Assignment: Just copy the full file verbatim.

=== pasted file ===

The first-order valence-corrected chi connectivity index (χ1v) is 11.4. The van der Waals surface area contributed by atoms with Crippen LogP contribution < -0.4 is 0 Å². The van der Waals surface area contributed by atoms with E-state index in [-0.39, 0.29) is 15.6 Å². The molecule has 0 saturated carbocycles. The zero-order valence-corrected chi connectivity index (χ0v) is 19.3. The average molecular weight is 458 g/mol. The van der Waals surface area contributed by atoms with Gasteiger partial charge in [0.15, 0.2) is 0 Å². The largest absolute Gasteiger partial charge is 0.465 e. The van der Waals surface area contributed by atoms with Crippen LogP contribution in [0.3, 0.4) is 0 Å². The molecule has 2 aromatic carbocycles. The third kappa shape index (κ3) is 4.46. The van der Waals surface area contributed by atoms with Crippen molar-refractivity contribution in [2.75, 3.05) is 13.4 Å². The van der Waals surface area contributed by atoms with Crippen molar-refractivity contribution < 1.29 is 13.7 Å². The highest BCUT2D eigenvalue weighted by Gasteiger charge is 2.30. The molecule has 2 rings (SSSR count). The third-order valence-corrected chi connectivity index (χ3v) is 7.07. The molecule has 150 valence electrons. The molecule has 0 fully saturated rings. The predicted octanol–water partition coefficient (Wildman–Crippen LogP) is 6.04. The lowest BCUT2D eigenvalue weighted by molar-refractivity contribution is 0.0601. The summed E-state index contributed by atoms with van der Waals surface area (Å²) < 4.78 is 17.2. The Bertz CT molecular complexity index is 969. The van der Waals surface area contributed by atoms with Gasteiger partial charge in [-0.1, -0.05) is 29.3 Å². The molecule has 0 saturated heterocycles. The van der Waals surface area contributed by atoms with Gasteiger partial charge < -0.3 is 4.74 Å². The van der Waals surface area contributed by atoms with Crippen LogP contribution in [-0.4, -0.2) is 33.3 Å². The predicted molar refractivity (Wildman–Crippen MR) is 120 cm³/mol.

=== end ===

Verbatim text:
The first-order valence-corrected chi connectivity index (χ1v) is 11.4. The van der Waals surface area contributed by atoms with Crippen LogP contribution < -0.4 is 0 Å². The van der Waals surface area contributed by atoms with E-state index in [-0.39, 0.29) is 15.6 Å². The molecule has 0 saturated carbocycles. The zero-order valence-corrected chi connectivity index (χ0v) is 19.3. The average molecular weight is 458 g/mol. The van der Waals surface area contributed by atoms with Gasteiger partial charge in [0.15, 0.2) is 0 Å². The largest absolute Gasteiger partial charge is 0.465 e. The van der Waals surface area contributed by atoms with Crippen LogP contribution in [0.3, 0.4) is 0 Å². The molecule has 2 aromatic carbocycles. The third kappa shape index (κ3) is 4.46. The van der Waals surface area contributed by atoms with Crippen molar-refractivity contribution in [2.75, 3.05) is 13.4 Å². The van der Waals surface area contributed by atoms with Crippen molar-refractivity contribution < 1.29 is 13.7 Å². The highest BCUT2D eigenvalue weighted by Gasteiger charge is 2.30. The molecule has 2 rings (SSSR count). The third-order valence-corrected chi connectivity index (χ3v) is 7.07. The molecule has 150 valence electrons. The molecule has 0 fully saturated rings. The predicted octanol–water partition coefficient (Wildman–Crippen LogP) is 6.04. The lowest BCUT2D eigenvalue weighted by molar-refractivity contribution is 0.0601. The summed E-state index contributed by atoms with van der Waals surface area (Å²) < 4.78 is 17.2. The Bertz CT molecular complexity index is 969. The van der Waals surface area contributed by atoms with Gasteiger partial charge in [-0.1, -0.05) is 29.3 Å². The molecule has 0 saturated heterocycles. The van der Waals surface area contributed by atoms with Gasteiger partial charge < -0.3 is 4.74 Å². The van der Waals surface area contributed by atoms with Crippen LogP contribution in [-0.4, -0.2) is 33.3 Å². The predicted molar refractivity (Wildman–Crippen MR) is 120 cm³/mol.